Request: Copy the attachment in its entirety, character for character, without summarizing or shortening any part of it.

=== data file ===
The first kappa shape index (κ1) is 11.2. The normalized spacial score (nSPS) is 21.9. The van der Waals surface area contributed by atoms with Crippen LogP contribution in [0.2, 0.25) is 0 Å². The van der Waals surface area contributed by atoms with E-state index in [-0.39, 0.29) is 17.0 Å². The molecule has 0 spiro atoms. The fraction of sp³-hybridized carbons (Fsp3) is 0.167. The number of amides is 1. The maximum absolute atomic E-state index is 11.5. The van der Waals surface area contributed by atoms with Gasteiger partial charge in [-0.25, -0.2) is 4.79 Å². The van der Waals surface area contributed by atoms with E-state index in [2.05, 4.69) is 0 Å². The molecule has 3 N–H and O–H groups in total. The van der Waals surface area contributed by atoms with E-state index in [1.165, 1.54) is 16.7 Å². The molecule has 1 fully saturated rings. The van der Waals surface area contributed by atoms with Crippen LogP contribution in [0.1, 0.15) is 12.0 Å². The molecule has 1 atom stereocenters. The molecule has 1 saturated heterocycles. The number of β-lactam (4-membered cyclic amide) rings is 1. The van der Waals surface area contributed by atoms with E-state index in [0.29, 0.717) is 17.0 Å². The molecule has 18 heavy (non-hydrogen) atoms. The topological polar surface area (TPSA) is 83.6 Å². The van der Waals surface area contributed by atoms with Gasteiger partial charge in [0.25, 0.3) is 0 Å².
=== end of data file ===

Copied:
The first kappa shape index (κ1) is 11.2. The normalized spacial score (nSPS) is 21.9. The van der Waals surface area contributed by atoms with Crippen LogP contribution in [0.2, 0.25) is 0 Å². The van der Waals surface area contributed by atoms with E-state index in [-0.39, 0.29) is 17.0 Å². The molecule has 0 spiro atoms. The fraction of sp³-hybridized carbons (Fsp3) is 0.167. The number of amides is 1. The maximum absolute atomic E-state index is 11.5. The van der Waals surface area contributed by atoms with Gasteiger partial charge in [-0.25, -0.2) is 4.79 Å². The van der Waals surface area contributed by atoms with E-state index in [2.05, 4.69) is 0 Å². The molecule has 3 N–H and O–H groups in total. The van der Waals surface area contributed by atoms with E-state index in [1.165, 1.54) is 16.7 Å². The molecule has 1 fully saturated rings. The van der Waals surface area contributed by atoms with Crippen LogP contribution in [0.1, 0.15) is 12.0 Å². The molecule has 1 atom stereocenters. The molecule has 1 saturated heterocycles. The number of β-lactam (4-membered cyclic amide) rings is 1. The van der Waals surface area contributed by atoms with E-state index in [0.29, 0.717) is 17.0 Å². The molecule has 18 heavy (non-hydrogen) atoms. The topological polar surface area (TPSA) is 83.6 Å². The van der Waals surface area contributed by atoms with Gasteiger partial charge in [0.25, 0.3) is 0 Å².